By Abigail Brooke and Scott VanGrootenbruel
On October 2, Frederick Community College held a discussion featuring a geography, history and an education professor about the controversy surrounding Civil War monuments. Each panel member explained how to view the issue through the lens of their specific fields, and the meeting ended after the audience asked professors questions relating to their respective disciplines.
While each of the professors discussed many important points, all of them touched on the concept of idealism in America and how to change the narrative to a more accurate understanding of the Civil War.
Corwin Parker discussed how geography plays an important role in determining the intentions of the monuments.
“Geography is a discipline that looks at space. People give meaning to space,” Parker said. “People are labeling species. The major way we do that, is to create space.”
“As a baby, you see, but you are not sure of what you are seeing. So, the socialization process makes you have interpretations of what you see,” Parker added. “You can all see me, but everyone in this room has a different idea of who I am… As visual learners, Confederate Monuments attack, but also soothe nodes in your brain that are generated by what you see. Confederate Monuments have a way of claiming space.”
While it makes sense for there to be Civil War monuments throughout the South — the home of the Confederacy — there is little to no reasoning for why there would be any in states such as Montana, a part of the country that had not been discovered at the time of the Civil War. He also responded to a question posed by an audience member asking why monuments dedicated to people who were technically American traitors were considered socially acceptable.
“This is the United States,” Parker responded. “So, we have very American viewpoints of these monuments, so why we have such a difficult time reconciling these monuments? Because Americans don’t lose. That’s an ideology that we have.”
Michael Powell, a history professor, spoke on how the posture of the men featured in the statues misrepresents their actions.
“Silent Sam was built there to commemorate those from the campus who fought for the Confederacy. Notice where his gun is, pointed up in the air. It is not pointed at anyone. When you look closely, you see that he does not have a cartridge box. He has no bullets. Hence the term ‘Silent Sam’,” Powell said. “The Confederate is not aggressive, the Confederate accepts defeat, still standing straight and tall, but accepts defeat.”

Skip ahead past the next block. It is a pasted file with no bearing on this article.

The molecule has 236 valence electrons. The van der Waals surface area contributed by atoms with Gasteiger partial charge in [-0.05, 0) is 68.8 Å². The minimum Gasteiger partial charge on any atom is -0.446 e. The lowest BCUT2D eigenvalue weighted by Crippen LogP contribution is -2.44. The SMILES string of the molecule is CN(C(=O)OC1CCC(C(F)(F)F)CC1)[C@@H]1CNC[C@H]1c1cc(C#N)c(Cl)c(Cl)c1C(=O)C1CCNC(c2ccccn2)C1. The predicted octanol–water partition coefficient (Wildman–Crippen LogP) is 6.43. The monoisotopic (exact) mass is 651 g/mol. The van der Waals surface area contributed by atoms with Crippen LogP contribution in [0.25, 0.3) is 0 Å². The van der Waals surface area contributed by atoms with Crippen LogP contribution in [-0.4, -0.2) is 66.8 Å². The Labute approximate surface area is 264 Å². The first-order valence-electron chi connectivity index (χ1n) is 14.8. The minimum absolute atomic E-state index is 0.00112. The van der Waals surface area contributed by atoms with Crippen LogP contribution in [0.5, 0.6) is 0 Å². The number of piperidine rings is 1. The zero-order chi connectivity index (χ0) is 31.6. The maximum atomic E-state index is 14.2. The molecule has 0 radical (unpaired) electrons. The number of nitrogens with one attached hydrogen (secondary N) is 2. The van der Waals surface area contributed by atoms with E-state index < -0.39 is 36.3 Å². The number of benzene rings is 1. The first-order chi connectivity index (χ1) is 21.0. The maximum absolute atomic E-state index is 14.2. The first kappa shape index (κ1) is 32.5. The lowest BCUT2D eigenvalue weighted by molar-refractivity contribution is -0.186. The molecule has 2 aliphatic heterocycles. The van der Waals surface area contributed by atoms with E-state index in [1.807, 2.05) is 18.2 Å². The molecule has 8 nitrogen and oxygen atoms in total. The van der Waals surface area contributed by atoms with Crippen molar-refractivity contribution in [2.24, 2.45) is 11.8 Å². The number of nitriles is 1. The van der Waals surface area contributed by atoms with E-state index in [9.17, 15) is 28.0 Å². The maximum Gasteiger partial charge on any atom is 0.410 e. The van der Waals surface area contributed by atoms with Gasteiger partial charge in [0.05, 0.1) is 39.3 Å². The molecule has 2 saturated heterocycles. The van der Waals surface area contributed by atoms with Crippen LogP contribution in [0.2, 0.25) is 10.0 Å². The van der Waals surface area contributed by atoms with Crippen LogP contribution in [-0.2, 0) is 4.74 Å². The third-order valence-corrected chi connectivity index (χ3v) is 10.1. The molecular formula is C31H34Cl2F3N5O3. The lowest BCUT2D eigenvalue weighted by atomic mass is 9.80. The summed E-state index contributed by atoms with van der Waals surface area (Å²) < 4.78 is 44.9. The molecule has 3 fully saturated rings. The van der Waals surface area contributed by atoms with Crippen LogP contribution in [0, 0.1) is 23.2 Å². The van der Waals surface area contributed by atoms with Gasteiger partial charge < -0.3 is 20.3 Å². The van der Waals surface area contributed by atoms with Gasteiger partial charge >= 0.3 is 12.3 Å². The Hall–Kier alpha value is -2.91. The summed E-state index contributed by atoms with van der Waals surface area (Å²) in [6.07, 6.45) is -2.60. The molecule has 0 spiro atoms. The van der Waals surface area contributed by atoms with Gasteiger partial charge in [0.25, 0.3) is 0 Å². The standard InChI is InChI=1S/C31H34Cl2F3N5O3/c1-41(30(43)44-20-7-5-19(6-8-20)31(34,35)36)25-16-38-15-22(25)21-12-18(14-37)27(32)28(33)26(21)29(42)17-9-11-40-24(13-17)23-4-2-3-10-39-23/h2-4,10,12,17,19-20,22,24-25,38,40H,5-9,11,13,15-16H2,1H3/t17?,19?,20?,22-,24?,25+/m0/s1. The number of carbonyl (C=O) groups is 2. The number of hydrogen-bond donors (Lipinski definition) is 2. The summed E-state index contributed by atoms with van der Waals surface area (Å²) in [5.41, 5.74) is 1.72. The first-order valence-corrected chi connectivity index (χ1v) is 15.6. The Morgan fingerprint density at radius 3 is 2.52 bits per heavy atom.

While frequently posed with weapons resting on their shoulders, they present an image of peace instead of aggression.
“These kinds of Monuments were built throughout the South during the late 1800’s and early 1900’s by women to commemorate the sacrifice of soldier.”
Powell added that many of the statues were constructed by women after the war in memory of the men that they lost, and did not accurately reflect the violence of the war.
Powell also showed photos of statues in Allentown, Pennsylvania, that revealed Confederate and Union Soldiers from the Civil War.
“Notice where their riffles are. They are not aggressive in any kind of way… Should we take down some of these monuments and leave others? Some of the Confederates and leave the Union? This is a period known as the ‘Period of Reconciliation’, bring the South back into the Union,” Powell said.
Powell further explained “none of these statues are historically correct. None of these statues were built to be historically correct. They are built for other reasons. By using evidence, we arrive hopefully at some conclusion that’s interpreted.”
Education professor Sara Bigham spoke about how to accurately teach students about the events of the Civil War.
“Most of us in education are concerned in two things. First of all, how are we going to teach this. And second of all, how are we going to empower teachers to have the information they need in order to do that?” Bigham said.
She encouraged teachers to find resources and go on their own personal field trips to learn more about what really happened so that they could be equipped to teach the subject well.
“Get your news from reliable sources. Reach out to find the resources that you need. We encourage you to go on your own kind of fieldtrips,” Bigham added.
She passed out children’s books that celebrated not only heroes of the Civil War era, but also accurately retold stories from throughout the civil rights era. These books are used in elementary school classrooms to properly teach the next generation of Americans about Civil War history.